In a partial defeat for studios, record companies, publishers and the like, the Supreme Court on May 19, 2014 refused to allow MGM to invoke the equitable doctrine of “laches” as a bar to a claim of copyright infringement, on grounds that the copyright holder had allegedly waited too long to bring suit (Petrella v. Metro-Goldwyn-Mayer, Inc.). In this “Emerging Trends” feature, Kaye Scholer IP Partners Paul Llewellyn and Robert Barnes discuss this recent decision, part of an unusually IP-heavy Supreme Court term, and its potential impacts on both copyright holders and users.
Background: Starting in 1963, Frank Petrella co-wrote and registered the copyright for two screenplays and a novelization about boxer Jake LaMotta’s life. In 1980, MGM released the classic Martin Scorsese film, Raging Bull, based on Petrella’s screenplays. Robert DiNiro won the best actor Oscar for his realistic and vivid portrayal of the boxer’s brutal life in and out of the ring. Over the next three decades, the film’s critical acclaim grew, and MGM received regular profits from video, DVD and television sales. Petrella died in 1981, but, ten years later, his daughter was able to secure a renewal of the rights to the 1963 screenplay. Thereafter, Paula Petrella’s attorney wrote to MGM asserting copyright infringement multiple times over several years but, crucially, Ms. Petrella waited until 2009 to sue MGM for copyright infringement. While her claim was allowed under the letter of the Copyright Act, which permits a plaintiff to sue for an ongoing infringement and collect damages or profits within the three year statute of limitations period immediately preceding the date of the suit, the District Court and the Ninth Circuit Court of Appeals agreed with MGM that Petrella had sat on her rights for too long, and that her copyright infringement claim was barred by the doctrine of laches—in short, that her delay in suing had unfairly prejudiced MGM.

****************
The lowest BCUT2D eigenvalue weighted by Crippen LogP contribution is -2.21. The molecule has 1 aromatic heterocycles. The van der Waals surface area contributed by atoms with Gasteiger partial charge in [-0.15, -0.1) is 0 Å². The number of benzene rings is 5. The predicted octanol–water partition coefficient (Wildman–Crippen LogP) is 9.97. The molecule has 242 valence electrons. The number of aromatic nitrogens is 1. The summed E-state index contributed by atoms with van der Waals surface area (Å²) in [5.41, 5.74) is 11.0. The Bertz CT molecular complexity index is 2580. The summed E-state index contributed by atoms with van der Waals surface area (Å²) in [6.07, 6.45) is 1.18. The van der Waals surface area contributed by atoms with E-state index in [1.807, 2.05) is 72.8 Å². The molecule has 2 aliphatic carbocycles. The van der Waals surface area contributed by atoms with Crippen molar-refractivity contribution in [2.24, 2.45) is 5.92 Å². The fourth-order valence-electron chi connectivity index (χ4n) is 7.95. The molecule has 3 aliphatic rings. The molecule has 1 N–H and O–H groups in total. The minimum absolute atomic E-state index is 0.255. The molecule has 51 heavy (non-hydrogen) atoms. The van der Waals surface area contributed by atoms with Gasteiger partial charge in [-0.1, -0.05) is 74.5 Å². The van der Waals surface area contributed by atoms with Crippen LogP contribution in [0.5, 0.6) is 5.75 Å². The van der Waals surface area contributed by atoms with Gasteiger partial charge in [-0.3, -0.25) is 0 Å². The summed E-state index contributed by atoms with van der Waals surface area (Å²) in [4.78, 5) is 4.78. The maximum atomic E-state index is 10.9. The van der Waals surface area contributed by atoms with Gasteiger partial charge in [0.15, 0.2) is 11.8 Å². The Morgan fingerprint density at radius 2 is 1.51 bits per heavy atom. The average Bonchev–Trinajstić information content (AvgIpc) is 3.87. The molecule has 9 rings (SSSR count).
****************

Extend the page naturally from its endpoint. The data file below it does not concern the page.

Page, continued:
Q. What did the Supreme Court rule?
Llewellyn: The Supreme Court reversed and remanded the lower court decision, allowing the daughter of the late Frank Petrella to sue MGM over the ownership of the copyright to Raging Bull. In a 6-3 decision, the Court decided that an 18-year delay in challenging MGM’s copyright to the film did not unfairly prejudice MGM or make the family’s claims untimely.
Q. What is “laches,” and how did it apply to this case?
Barnes: Federal copyright law has a three year statute of limitations. Normally, that means that the copyright owner can win damages for any infringement that happens in the three years before the lawsuit is filed, even if there were initial infringements years earlier. The copyright owner can’t recover for any infringement that’s more than three years old, but the profits the infringer made in the last three years will typically go to the owner as damages. Laches is a judge-made rule that is intended to protect defendants in unusual situations, such as when the plaintiff unreasonably delayed in suing and the defendant had relied on that delay to continue to exploit the copyrighted work. Some courts have said that in cases like these, where the copyright owner has done nothing for so long, it wouldn’t be fair to tag the infringer even with those last three years of profits or the possibility of an injunction. Whether that’s right or not was the issue the Supreme Court grappled with.